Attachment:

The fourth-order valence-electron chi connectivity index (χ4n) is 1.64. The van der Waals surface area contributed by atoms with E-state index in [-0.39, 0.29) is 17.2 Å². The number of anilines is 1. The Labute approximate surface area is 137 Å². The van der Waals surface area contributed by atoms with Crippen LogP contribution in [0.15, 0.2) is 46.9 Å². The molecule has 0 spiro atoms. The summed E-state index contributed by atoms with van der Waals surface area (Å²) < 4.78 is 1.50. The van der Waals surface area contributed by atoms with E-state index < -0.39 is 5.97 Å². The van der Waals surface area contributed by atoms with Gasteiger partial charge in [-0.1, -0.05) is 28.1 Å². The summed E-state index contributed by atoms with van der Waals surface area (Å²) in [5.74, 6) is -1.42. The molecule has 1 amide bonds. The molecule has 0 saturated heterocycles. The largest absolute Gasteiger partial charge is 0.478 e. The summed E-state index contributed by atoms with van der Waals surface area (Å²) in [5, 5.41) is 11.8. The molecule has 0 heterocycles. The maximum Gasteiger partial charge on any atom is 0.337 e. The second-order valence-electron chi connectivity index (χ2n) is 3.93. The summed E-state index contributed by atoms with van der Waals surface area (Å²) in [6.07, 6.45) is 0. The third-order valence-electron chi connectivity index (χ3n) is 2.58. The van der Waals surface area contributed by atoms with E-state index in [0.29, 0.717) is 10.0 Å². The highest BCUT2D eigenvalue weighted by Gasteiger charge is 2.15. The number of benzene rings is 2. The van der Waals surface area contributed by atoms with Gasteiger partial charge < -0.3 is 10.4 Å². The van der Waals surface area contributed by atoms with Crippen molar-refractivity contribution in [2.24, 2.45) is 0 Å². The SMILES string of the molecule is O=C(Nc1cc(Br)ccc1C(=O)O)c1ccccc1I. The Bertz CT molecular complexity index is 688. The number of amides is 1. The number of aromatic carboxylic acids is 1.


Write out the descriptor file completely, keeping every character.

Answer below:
The fourth-order valence-electron chi connectivity index (χ4n) is 1.64. The van der Waals surface area contributed by atoms with E-state index in [-0.39, 0.29) is 17.2 Å². The number of anilines is 1. The Labute approximate surface area is 137 Å². The van der Waals surface area contributed by atoms with Crippen LogP contribution in [0.15, 0.2) is 46.9 Å². The molecule has 0 spiro atoms. The summed E-state index contributed by atoms with van der Waals surface area (Å²) < 4.78 is 1.50. The van der Waals surface area contributed by atoms with E-state index < -0.39 is 5.97 Å². The van der Waals surface area contributed by atoms with Gasteiger partial charge in [-0.1, -0.05) is 28.1 Å². The summed E-state index contributed by atoms with van der Waals surface area (Å²) in [5.74, 6) is -1.42. The molecule has 1 amide bonds. The molecule has 0 saturated heterocycles. The largest absolute Gasteiger partial charge is 0.478 e. The summed E-state index contributed by atoms with van der Waals surface area (Å²) in [5, 5.41) is 11.8. The molecule has 0 heterocycles. The maximum Gasteiger partial charge on any atom is 0.337 e. The second-order valence-electron chi connectivity index (χ2n) is 3.93. The summed E-state index contributed by atoms with van der Waals surface area (Å²) in [6.07, 6.45) is 0. The third-order valence-electron chi connectivity index (χ3n) is 2.58. The van der Waals surface area contributed by atoms with E-state index in [0.29, 0.717) is 10.0 Å². The highest BCUT2D eigenvalue weighted by Gasteiger charge is 2.15. The number of benzene rings is 2. The van der Waals surface area contributed by atoms with Gasteiger partial charge < -0.3 is 10.4 Å². The van der Waals surface area contributed by atoms with Crippen molar-refractivity contribution in [2.24, 2.45) is 0 Å². The SMILES string of the molecule is O=C(Nc1cc(Br)ccc1C(=O)O)c1ccccc1I. The Bertz CT molecular complexity index is 688. The number of amides is 1. The number of aromatic carboxylic acids is 1.